September 14, 2012
Paul W.S. Anderson
Paul W.S. Anderson
Milla Jovovich as Alice
Sienna Guillory as Jill Valentine
Michelle Rodriguez as Rain
Aryana Engineer as Becky
Bingbing Li as Ada Wong
Boris Kodjoe as Luther West
Johann Urb as Leon S. Kennedy
Alice is still on a rampage, fighting the evil Umbrella Corporation and the computer-generated leader The Red Queen. This time it is more than money and influence that Red Queen wants – it is the annihilation of the entire human race.
When we last met Alice (Milla Jovovich) inResident Evil: Afterlife she spent her time hunting for survivors and winning against a series of video game minibosses and megabosses, this time without the super powers that she had gained through her ability to bond with the T virus. It appeared that all was well at the ending of that last installment, but no… asResident Evil: Retribution presents the first frames it is clear that any feeling of safety was false indeed, and the attacks against the ship carrying a band of survivors start right in. Alice becomes a prisoner of Umbrella in an isolated testing facility in the middle of an icy wasteland, and an unlikely partnership between her and the Umbrella head Albert Wesker (Shawn Roberts) results in an action-packed escape plan that includes some new faces and some old standbys.
In the review of Resident Evil: Afterlife a bit of history of the progression of the franchise is laid out, from the first film that was primarily a zombie film to number 4 which was a full-on CGI enhanced action film with no pretense of horror whatsoever. It was also mentioned that the video-game format continued to intensify as the films progressed. Why am I rehashing old reviews? This most recent Resident Evil continues along the same vein in many ways, but with a few additions and nods to the franchise beginnings.
The video game look and feel is undeniable at this point, as everything from the set-up feature footage to the extended narration about the past and current situations are straight from the gaming world. The progression of challenges follows the correct game format as well, with general challenges moving to fights against minibosses, finally ending in the ultimate fight with the primary boss and the cliffhanger opening the door to the next version. Since all of the Resident Evil films are based on the extremely popular game franchise, it makes sense that this format would be followed, but it this element gets more and more obvious; the earlier films seemed to at least try to be a bit film-like rather than 100% game-like… no more.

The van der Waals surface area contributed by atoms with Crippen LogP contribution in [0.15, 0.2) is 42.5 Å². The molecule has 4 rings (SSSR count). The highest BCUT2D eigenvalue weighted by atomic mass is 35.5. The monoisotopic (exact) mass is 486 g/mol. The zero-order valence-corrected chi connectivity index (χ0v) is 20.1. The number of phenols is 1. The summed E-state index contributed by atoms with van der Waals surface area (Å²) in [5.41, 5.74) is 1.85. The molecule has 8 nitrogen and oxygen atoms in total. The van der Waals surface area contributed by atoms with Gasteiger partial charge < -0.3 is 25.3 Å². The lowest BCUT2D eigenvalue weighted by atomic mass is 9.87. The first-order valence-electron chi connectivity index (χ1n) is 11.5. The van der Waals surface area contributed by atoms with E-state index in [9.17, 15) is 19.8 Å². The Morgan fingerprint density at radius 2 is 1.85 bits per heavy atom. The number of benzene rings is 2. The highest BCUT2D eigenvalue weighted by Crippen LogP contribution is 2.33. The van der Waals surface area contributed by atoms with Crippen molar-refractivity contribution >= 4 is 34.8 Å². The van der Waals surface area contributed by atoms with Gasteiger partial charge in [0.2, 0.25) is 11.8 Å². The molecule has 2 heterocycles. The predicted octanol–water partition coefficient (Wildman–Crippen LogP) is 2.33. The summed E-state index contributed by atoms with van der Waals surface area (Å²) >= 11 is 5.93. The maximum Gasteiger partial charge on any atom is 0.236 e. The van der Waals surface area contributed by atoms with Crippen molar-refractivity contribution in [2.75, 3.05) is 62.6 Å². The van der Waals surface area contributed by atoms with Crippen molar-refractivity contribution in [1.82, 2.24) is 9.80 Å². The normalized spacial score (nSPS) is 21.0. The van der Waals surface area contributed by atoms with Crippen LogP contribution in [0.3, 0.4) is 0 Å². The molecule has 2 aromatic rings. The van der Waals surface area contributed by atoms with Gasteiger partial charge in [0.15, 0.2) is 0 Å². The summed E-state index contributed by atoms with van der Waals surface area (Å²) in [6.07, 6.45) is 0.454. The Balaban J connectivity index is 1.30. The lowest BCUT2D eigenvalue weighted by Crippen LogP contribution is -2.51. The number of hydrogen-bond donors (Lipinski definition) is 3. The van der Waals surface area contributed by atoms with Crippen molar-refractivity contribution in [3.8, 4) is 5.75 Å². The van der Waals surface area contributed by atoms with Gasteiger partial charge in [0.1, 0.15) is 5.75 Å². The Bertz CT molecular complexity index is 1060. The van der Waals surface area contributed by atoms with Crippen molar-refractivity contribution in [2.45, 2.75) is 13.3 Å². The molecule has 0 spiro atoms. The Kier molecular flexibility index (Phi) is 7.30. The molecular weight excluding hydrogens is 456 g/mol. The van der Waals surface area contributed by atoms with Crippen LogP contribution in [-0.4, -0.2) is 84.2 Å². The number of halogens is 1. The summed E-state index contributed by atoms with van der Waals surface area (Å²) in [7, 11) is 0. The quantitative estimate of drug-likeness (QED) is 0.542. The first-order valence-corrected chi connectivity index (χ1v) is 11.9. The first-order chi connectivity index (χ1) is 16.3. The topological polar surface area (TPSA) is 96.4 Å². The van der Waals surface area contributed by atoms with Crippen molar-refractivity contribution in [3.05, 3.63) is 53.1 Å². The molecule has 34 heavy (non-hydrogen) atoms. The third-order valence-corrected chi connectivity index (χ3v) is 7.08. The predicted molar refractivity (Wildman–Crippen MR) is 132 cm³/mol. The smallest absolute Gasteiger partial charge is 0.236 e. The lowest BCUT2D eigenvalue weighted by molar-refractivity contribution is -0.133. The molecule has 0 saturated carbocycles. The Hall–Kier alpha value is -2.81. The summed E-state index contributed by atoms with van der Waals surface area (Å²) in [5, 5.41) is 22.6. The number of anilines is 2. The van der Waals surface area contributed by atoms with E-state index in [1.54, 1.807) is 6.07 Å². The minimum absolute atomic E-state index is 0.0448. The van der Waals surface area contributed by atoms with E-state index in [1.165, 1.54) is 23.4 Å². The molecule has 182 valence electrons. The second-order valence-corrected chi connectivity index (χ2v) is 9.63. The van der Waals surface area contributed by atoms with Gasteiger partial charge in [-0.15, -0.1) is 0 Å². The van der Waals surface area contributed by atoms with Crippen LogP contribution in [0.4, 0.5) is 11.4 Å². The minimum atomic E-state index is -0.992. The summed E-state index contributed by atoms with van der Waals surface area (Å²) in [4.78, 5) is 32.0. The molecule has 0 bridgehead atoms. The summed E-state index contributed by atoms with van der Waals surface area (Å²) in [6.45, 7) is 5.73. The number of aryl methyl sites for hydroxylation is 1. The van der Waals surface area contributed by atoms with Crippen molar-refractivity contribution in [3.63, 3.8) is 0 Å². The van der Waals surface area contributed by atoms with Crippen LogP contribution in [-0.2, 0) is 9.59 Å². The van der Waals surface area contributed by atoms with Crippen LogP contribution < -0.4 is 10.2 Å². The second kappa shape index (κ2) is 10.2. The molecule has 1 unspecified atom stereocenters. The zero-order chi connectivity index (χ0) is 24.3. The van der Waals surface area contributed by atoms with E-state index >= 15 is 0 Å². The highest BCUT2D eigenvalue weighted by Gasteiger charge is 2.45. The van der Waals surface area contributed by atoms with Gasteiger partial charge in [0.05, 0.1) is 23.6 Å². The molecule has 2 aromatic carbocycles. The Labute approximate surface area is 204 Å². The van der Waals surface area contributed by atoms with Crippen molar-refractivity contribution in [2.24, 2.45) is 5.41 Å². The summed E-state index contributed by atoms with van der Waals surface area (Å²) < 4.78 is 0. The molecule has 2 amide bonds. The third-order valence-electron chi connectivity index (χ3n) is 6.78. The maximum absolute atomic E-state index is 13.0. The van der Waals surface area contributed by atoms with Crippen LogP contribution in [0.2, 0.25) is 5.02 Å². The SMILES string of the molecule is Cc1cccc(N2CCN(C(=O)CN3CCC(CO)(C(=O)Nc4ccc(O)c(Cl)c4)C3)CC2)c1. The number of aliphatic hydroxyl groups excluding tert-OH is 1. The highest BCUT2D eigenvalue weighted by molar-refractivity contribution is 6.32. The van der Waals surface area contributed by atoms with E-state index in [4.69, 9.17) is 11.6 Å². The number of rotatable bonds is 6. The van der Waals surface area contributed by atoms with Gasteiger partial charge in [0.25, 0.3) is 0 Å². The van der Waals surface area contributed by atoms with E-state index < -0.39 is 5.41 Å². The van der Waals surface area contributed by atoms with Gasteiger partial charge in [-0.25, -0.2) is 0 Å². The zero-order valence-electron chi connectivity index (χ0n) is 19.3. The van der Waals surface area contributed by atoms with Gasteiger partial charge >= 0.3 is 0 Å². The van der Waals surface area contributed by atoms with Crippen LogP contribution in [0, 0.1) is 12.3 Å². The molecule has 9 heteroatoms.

This 5th franchise entry did try to circle back to the zombie roots a bit, however, and that is welcomed. There is actually a very traditional zombie-outbreak sequence set in a suburban neighborhood – it is relatively short in the grand scheme of the film’s 95 minute runtime, but at least it is there and is a nice nod to the foundation of the franchise beginning.
The treatment of Alice herself has been interesting, as the series has progressed. In the beginning Alice, played by the stunning Milla Jovovich, is pure hot stuff in the famous red dress. As the second and then third films rolled around she was kind of “dressed down” in earth-tone survival gear and heavy coats, and even her hair got a bit ragged and worse for wear. It appears that fans of the franchise didn’t like the frumpier Milla, or at least the filmmakers believed this to be so, because “hot Alice” is back with a vengeance in this film complete with black leather bustier, perfectly colored and coiffed hair and absolutely flawless skin. About that flawless skin part… granted, Milla Jovovich is a gorgeous woman and she is only 36 years old, but jeeze louise… I’ve got to imagine that she has at least one line or wrinkle on her face. At least one. Not in this film though – she is absolutely perfect in every scene, every close-up. There must have been some general enhancement added after the fact, because I don’t care how many organic meals she eats or how many hours she logs on the treadmill, nobody goes through 36 years of life while maintaining the complexion of a newborn baby. Then again, maybe when she is not filming a Resident Evil sequel she spends all of her time in some kind of cocoon tub filled with embryonic goo. Come to think of it, I don’t remember seeing her out anywhere.
Resident Evil: Retribution is an action-packed ride through a single mission of a computer game, and the story pretty much takes a back seat to that. From the “entertainment value” standpoint, this is enough to make this film enjoyable eye-candy and a nice distraction from the stresses of day-to-day life. There is nothing epic or memorable going on here, but you probably aren’t looking for that anyway. If you don’t expect horror, and don’t expect depth, you will enjoy this film just fine. I did.